Bank of America May Be Wikileaks' Next Target

WikiLeaks founder Julian Assange speaks during a press conference in London Monday, July 26, 2010. Assange said Monday he believes there is evidence of war crimes in the thousands of pages of leaked U.S. military documents relating to the war in Afghanistan. The remarks came after WikiLeaks, a whistle-blowing group, posted some 91,000 classified U.S. military records over the past six years about the war online, including unreported incidents of Afghan civilian killings and covert operations against Taliban figures. AP Photo/Lizzie Robinson, PA

WikiLeaks founder Julian Assange has hinted in interviews that Wikileaks' next document dump will involve the U.S. banking industry.
AP Photo/Lizzie Robinson, PA
In March, Wikileaks tackled the wars in Iraq and Afghanistan by dumping nearly 500,000 U.S. intelligence documents on the general public, many of which detailed the uglier sides of war. This past week, the Internet organization released about 250,000 diplomatic cables which pulled the curtain back and revealed the frank, often embarrassing assessments of U.S. and international leaders on some of the world's most controversial topics.

The next act for the self-described not-for-profit media organization may be taking on the American banking industry.

In a recent interview with Forbes magazine, the site's founder, Julian Assange, said he will release tens of thousands of documents from a major U.S. financial firm in early 2011. He called the release a comprehensive look at a corporation's bad behavior.

"It will give a true and representative insight into how banks behave at the executive level in a way that will stimulate investigations and reforms, I presume," he told Forbes. "You could call it the ecosystem of corruption, but it's also all the regular decision making that turns a blind eye to and supports unethical practices: the oversight that's not done, the priorities of executives, how they think they're fulfilling their own self-interest."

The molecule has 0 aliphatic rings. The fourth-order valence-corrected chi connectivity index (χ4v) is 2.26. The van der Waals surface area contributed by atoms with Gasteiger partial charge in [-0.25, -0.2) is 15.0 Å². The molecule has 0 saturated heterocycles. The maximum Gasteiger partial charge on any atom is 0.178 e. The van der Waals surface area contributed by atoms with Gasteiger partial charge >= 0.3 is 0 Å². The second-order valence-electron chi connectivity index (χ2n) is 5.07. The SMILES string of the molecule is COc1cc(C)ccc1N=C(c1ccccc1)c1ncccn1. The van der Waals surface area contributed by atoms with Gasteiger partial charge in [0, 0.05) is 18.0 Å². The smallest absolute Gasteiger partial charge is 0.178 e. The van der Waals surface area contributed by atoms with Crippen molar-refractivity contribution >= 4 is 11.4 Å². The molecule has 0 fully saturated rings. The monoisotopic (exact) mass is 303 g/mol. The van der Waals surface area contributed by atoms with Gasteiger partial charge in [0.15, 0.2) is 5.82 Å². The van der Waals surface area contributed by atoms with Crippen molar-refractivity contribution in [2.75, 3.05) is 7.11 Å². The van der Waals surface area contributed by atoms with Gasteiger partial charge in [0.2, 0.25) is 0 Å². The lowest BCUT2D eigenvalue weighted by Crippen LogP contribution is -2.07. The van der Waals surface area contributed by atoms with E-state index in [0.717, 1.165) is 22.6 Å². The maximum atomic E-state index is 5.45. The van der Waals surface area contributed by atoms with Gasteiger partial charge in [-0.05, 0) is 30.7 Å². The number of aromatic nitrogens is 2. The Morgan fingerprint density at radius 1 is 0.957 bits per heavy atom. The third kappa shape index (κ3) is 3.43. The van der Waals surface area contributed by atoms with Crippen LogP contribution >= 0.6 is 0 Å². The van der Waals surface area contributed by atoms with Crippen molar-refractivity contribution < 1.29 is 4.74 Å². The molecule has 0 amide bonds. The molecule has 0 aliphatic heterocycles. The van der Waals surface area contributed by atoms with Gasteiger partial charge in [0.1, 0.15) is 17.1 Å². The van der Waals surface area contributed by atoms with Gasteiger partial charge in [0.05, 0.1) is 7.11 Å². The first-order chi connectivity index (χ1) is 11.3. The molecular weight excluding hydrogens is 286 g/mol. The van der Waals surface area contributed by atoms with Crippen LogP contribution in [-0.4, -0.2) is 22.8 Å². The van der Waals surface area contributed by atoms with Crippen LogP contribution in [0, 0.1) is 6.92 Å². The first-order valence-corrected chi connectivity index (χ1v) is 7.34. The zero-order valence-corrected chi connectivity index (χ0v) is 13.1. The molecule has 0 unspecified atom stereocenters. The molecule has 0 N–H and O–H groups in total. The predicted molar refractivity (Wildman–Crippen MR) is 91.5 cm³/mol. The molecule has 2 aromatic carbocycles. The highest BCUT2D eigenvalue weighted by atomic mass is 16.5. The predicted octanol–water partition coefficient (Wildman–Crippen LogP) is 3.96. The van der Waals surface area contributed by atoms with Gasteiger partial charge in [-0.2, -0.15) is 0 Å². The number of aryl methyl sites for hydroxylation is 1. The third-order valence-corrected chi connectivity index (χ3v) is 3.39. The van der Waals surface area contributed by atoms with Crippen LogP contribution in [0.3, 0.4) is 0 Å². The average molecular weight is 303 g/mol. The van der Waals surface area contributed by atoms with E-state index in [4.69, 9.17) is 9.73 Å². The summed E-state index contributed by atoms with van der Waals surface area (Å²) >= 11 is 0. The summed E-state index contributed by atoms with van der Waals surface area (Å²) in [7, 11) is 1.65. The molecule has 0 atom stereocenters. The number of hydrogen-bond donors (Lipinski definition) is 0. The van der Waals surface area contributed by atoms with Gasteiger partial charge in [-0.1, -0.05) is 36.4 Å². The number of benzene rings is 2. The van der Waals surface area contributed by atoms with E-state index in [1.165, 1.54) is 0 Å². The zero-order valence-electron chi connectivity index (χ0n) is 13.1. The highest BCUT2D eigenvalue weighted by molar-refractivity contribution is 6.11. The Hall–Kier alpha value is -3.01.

While Assange did not tell Forbes which bank will be targeted, he did tell Computer World magazine in an October 2009, interview that Wikileaks possesses nearly 5GB of information lifted "from Bank of America, one of the executive's hard drives."

Read: Bank of America Shares Fall on Wikileaks Fears

Assuming he avoids his arrest warrant for rape charges in Sweden, Assange may move away from going after the U.S. government and on to going after more private sector entities. Assange told Forbes has damaging, unpublished material from pharmaceutical companies, finance firms (aside from the upcoming bank release), and energy companies, just to name a few industries.

More on the Wikileaks Diplomatic Cables:

Wikileaks Sends U.S. Scrambling Over Security
Leaked Cables Reveal Locations of European Nukes
Hoekstra on WikiLeaks: "A Number of Time Bombs"
Outrage Over Wikileaks
The WikiLeaks Impact
WikiLeaks Releases State Dept. Documents
Key GOP Pol: WikiLeaks a Terrorist Group
Ahmadinejad Dismisses WikiLeaks Cable "Mischief"
U.S. Cables: Iran Armed Hezbollah Via Ambulances
Hoekstra: World's Trust in U.S. Now at Risk
U.S. Encouraged Diplomats to Spy, Leaks Show
Leaked Cables Shine Light on Iran Nuclear Threat
Worldwatch: Embarrassing Revelations Abound
Worldwatch: Diplomatic Shockers
White House Condemns WikiLeaks' Document Release
WikiLeaks Defies U.S., Releases Embassy Cables

Links to Leaked Cables:

States' Secrets (NYT)
The US Embassy Cables, Live Updates (Guardian)
How America Views the Germans (Spiegel, in English)
Los papeles del Departamento de Estado (El Pais)
WikiLeaks : le "dernier degrade d'irresponsabilite" selon Sarkozy (Le Monde)
  • Joshua Norman

    Joshua Norman is a Senior Editor at CBSNews.com.

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